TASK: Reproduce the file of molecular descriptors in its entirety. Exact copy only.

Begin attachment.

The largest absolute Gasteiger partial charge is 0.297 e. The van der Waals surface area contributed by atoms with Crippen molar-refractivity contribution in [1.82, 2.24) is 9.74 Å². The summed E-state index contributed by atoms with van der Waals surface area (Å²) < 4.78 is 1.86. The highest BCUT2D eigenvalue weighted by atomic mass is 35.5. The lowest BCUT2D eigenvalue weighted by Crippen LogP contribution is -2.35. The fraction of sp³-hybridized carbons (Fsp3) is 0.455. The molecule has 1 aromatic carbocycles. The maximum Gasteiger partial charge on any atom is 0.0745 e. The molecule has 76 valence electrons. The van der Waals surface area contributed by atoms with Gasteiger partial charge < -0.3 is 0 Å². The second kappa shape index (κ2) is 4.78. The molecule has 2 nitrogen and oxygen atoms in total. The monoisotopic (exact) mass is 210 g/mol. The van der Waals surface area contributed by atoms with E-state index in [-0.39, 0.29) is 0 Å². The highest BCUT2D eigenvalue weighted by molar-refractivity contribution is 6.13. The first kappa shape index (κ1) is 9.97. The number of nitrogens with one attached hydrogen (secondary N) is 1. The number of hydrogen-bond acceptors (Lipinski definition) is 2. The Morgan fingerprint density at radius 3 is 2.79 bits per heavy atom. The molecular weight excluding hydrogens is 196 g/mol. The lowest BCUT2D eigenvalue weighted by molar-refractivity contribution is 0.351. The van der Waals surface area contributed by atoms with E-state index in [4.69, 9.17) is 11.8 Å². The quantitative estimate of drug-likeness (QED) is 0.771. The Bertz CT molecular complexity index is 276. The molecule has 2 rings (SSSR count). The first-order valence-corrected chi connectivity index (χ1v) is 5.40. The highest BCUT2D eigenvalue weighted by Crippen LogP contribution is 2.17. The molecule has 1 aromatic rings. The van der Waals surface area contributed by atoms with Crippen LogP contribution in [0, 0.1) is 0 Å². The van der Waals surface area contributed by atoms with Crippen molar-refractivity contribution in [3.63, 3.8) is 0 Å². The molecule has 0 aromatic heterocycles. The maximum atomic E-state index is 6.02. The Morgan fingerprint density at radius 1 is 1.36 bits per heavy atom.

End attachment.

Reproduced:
The largest absolute Gasteiger partial charge is 0.297 e. The van der Waals surface area contributed by atoms with Crippen molar-refractivity contribution in [1.82, 2.24) is 9.74 Å². The summed E-state index contributed by atoms with van der Waals surface area (Å²) < 4.78 is 1.86. The highest BCUT2D eigenvalue weighted by atomic mass is 35.5. The lowest BCUT2D eigenvalue weighted by Crippen LogP contribution is -2.35. The fraction of sp³-hybridized carbons (Fsp3) is 0.455. The molecule has 1 aromatic carbocycles. The maximum Gasteiger partial charge on any atom is 0.0745 e. The molecule has 76 valence electrons. The van der Waals surface area contributed by atoms with Gasteiger partial charge < -0.3 is 0 Å². The second kappa shape index (κ2) is 4.78. The molecule has 2 nitrogen and oxygen atoms in total. The monoisotopic (exact) mass is 210 g/mol. The van der Waals surface area contributed by atoms with E-state index in [-0.39, 0.29) is 0 Å². The highest BCUT2D eigenvalue weighted by molar-refractivity contribution is 6.13. The first kappa shape index (κ1) is 9.97. The number of nitrogens with one attached hydrogen (secondary N) is 1. The number of hydrogen-bond acceptors (Lipinski definition) is 2. The Morgan fingerprint density at radius 3 is 2.79 bits per heavy atom. The molecular weight excluding hydrogens is 196 g/mol. The lowest BCUT2D eigenvalue weighted by molar-refractivity contribution is 0.351. The van der Waals surface area contributed by atoms with E-state index in [4.69, 9.17) is 11.8 Å². The quantitative estimate of drug-likeness (QED) is 0.771. The Bertz CT molecular complexity index is 276. The molecule has 2 rings (SSSR count). The first-order valence-corrected chi connectivity index (χ1v) is 5.40. The highest BCUT2D eigenvalue weighted by Crippen LogP contribution is 2.17. The molecule has 1 aromatic rings. The van der Waals surface area contributed by atoms with Crippen LogP contribution in [0, 0.1) is 0 Å². The van der Waals surface area contributed by atoms with Crippen molar-refractivity contribution in [3.63, 3.8) is 0 Å². The molecule has 0 aromatic heterocycles. The maximum atomic E-state index is 6.02. The Morgan fingerprint density at radius 1 is 1.36 bits per heavy atom.